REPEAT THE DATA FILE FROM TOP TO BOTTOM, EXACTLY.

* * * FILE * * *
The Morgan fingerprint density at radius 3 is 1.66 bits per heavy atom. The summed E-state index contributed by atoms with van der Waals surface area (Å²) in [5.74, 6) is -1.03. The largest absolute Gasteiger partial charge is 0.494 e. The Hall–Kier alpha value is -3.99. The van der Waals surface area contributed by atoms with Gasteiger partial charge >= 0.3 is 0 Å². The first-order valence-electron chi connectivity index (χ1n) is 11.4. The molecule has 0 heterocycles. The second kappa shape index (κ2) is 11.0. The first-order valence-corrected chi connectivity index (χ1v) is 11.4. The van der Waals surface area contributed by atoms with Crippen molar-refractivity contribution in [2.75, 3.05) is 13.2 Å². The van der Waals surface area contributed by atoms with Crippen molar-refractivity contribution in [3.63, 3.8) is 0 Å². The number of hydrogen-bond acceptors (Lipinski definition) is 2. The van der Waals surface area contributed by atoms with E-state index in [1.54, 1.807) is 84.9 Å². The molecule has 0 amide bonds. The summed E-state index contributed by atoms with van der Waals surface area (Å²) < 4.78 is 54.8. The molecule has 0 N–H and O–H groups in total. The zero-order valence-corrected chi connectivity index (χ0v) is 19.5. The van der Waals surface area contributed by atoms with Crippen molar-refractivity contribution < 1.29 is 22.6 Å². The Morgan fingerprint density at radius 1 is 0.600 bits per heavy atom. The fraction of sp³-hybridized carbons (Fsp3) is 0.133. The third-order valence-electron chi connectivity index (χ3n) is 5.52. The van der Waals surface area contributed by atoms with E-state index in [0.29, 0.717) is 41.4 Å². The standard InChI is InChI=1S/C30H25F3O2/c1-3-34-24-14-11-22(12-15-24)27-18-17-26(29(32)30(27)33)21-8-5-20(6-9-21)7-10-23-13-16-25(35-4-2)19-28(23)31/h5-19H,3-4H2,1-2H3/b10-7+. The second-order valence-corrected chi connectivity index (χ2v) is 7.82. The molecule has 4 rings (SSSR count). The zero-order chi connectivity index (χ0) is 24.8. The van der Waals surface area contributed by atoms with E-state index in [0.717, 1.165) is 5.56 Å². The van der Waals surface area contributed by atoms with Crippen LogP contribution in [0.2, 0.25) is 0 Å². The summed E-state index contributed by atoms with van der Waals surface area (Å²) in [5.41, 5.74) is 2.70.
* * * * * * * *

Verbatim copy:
The Morgan fingerprint density at radius 3 is 1.66 bits per heavy atom. The summed E-state index contributed by atoms with van der Waals surface area (Å²) in [5.74, 6) is -1.03. The largest absolute Gasteiger partial charge is 0.494 e. The Hall–Kier alpha value is -3.99. The van der Waals surface area contributed by atoms with Gasteiger partial charge >= 0.3 is 0 Å². The first-order valence-electron chi connectivity index (χ1n) is 11.4. The molecule has 0 heterocycles. The second kappa shape index (κ2) is 11.0. The first-order valence-corrected chi connectivity index (χ1v) is 11.4. The van der Waals surface area contributed by atoms with Crippen molar-refractivity contribution in [2.75, 3.05) is 13.2 Å². The van der Waals surface area contributed by atoms with Crippen molar-refractivity contribution in [3.63, 3.8) is 0 Å². The number of hydrogen-bond acceptors (Lipinski definition) is 2. The van der Waals surface area contributed by atoms with E-state index in [1.54, 1.807) is 84.9 Å². The molecule has 0 amide bonds. The summed E-state index contributed by atoms with van der Waals surface area (Å²) < 4.78 is 54.8. The molecule has 0 N–H and O–H groups in total. The zero-order valence-corrected chi connectivity index (χ0v) is 19.5. The van der Waals surface area contributed by atoms with Crippen molar-refractivity contribution < 1.29 is 22.6 Å². The Morgan fingerprint density at radius 1 is 0.600 bits per heavy atom. The fraction of sp³-hybridized carbons (Fsp3) is 0.133. The third-order valence-electron chi connectivity index (χ3n) is 5.52. The van der Waals surface area contributed by atoms with E-state index in [0.29, 0.717) is 41.4 Å². The standard InChI is InChI=1S/C30H25F3O2/c1-3-34-24-14-11-22(12-15-24)27-18-17-26(29(32)30(27)33)21-8-5-20(6-9-21)7-10-23-13-16-25(35-4-2)19-28(23)31/h5-19H,3-4H2,1-2H3/b10-7+. The second-order valence-corrected chi connectivity index (χ2v) is 7.82. The molecule has 4 rings (SSSR count). The zero-order chi connectivity index (χ0) is 24.8. The van der Waals surface area contributed by atoms with E-state index in [0.717, 1.165) is 5.56 Å². The van der Waals surface area contributed by atoms with Crippen LogP contribution in [0.2, 0.25) is 0 Å². The summed E-state index contributed by atoms with van der Waals surface area (Å²) in [5.41, 5.74) is 2.70.